The link between trauma and sex addiction is well documented. Lucy can trace the origins of her addiction back to a traumatic incident that happened when she was two. That incident combined with the trauma of being molested by a neighbour as a child and the feeling of being betrayed by her mother who failed to protect her, created a perfect storm of sex addiction, which left more destruction in its wake.
For years, Lucy battled this storm on her own, too ashamed, scared and confused to ask for help. It wasn’t until she met her now-husband and had her first child that she was able to seek help, in 2015.
Lucy initially checked into a rehab program at South Pacific Private to deal with complex PTSD, and the drug and alcohol addiction associated with that, but during her treatment the extent of her addiction to sex and love was revealed.
“Becoming aware of my addiction and then being able to educate myself and start to understand it was a huge moment,” says Lucy.
Naming an addiction is powerful. So, too, is being able to say that name out loud. There’s a reason Alcoholics Anonymous meetings start with members introducing themselves and declaring that they’re alcoholics. While we’ve come a long way in understanding alcoholism as the disease it is, there is still a sense of shame and scorn reserved for people with a sex addiction – especially when those people are women.
“Society loves to use words like slut and whore to describe women who have a lot of sex, though it’s often expected of men,” says Erica Garza, a writer, mother and recovering sex addict who wrote the 2018 book Getting Off: One Woman’s Journey Through Sex and Porn Addiction.
“Shame was the driving force of my addiction. For so long, I felt like I was the only person acting out the way I did. You don’t hear many stories about women who are addicted to sex or porn, even though I now know there are so many of us.”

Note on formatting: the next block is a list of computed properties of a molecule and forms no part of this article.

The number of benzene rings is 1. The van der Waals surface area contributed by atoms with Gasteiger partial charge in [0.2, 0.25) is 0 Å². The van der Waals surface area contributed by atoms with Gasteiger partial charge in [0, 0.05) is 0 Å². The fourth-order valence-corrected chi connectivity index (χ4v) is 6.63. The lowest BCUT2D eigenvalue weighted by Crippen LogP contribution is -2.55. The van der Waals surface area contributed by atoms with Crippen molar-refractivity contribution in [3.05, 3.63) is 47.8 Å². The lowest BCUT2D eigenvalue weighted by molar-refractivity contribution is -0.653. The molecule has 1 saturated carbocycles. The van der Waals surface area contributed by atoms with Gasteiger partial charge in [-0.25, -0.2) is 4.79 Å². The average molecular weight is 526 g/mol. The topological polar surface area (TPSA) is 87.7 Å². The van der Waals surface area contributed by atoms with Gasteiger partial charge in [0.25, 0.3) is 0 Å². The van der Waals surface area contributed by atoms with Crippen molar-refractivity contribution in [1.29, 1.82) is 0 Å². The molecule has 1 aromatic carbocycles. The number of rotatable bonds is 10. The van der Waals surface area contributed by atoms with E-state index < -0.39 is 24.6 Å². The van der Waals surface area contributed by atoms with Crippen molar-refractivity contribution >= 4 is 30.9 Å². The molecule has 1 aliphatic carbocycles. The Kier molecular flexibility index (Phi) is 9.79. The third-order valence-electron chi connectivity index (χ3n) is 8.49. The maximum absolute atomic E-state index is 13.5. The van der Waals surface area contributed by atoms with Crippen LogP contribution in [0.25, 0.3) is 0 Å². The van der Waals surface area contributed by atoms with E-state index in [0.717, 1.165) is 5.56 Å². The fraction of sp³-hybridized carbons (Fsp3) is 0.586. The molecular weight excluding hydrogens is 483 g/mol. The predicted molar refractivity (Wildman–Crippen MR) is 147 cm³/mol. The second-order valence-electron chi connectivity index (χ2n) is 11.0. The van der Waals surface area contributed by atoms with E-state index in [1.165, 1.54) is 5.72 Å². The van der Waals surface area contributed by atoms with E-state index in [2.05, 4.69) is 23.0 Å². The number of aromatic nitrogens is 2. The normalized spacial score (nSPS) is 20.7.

Unlike Lucy and many other sex addicts, Erica’s addiction wasn’t grounded in sexual trauma or childhood abuse.
“I had a mostly happy, stable and safe childhood. My trauma was ordinary. I just didn’t learn the necessary tools to cope with painful emotions in a healthy way and leaned on sexual pleasure as an escape route,” says Erica. “Confronting your trauma, as minuscule or ordinary as it may seem in comparison to others, is such an important part of recovery. Sex addiction can happen to anyone with any background.”
It’s true, compulsive sexual behaviour disorder can affect anyone, regardless of gender, age, career, social standing, culture, religion or ethnic background. And yet it’s so often spoken about in terms of men. When you close your eyes and imagine a “sex addict”, you might picture tabloid headlines and paparazzi photos of golfer Tiger Woods or actors Russell Brand and David Duchovny. You likely wouldn’t imagine Lucy, a married mother of two, who lives on the South Coast of New South Wales, is training a young dog and works as an educator in the hospitality industry.
In fact, it took Lucy a long time to see a sex addict in herself when she looked in the mirror. “I used to think sex addiction was just an excuse for husbands used to cheat on their wives,” she admits. “But that’s not the case.”
“More education is needed to break the stigma and shame associated with sex addiction,” adds O’Keeffe, who has facilitated the women’s day program at South Pacific Private, where sex addicts are taught about the psychoeducation of trauma and addiction, communication skills, boundary setting, adaptive strategies, emotional regulation and how to feel healthy feelings and have healthy relationships.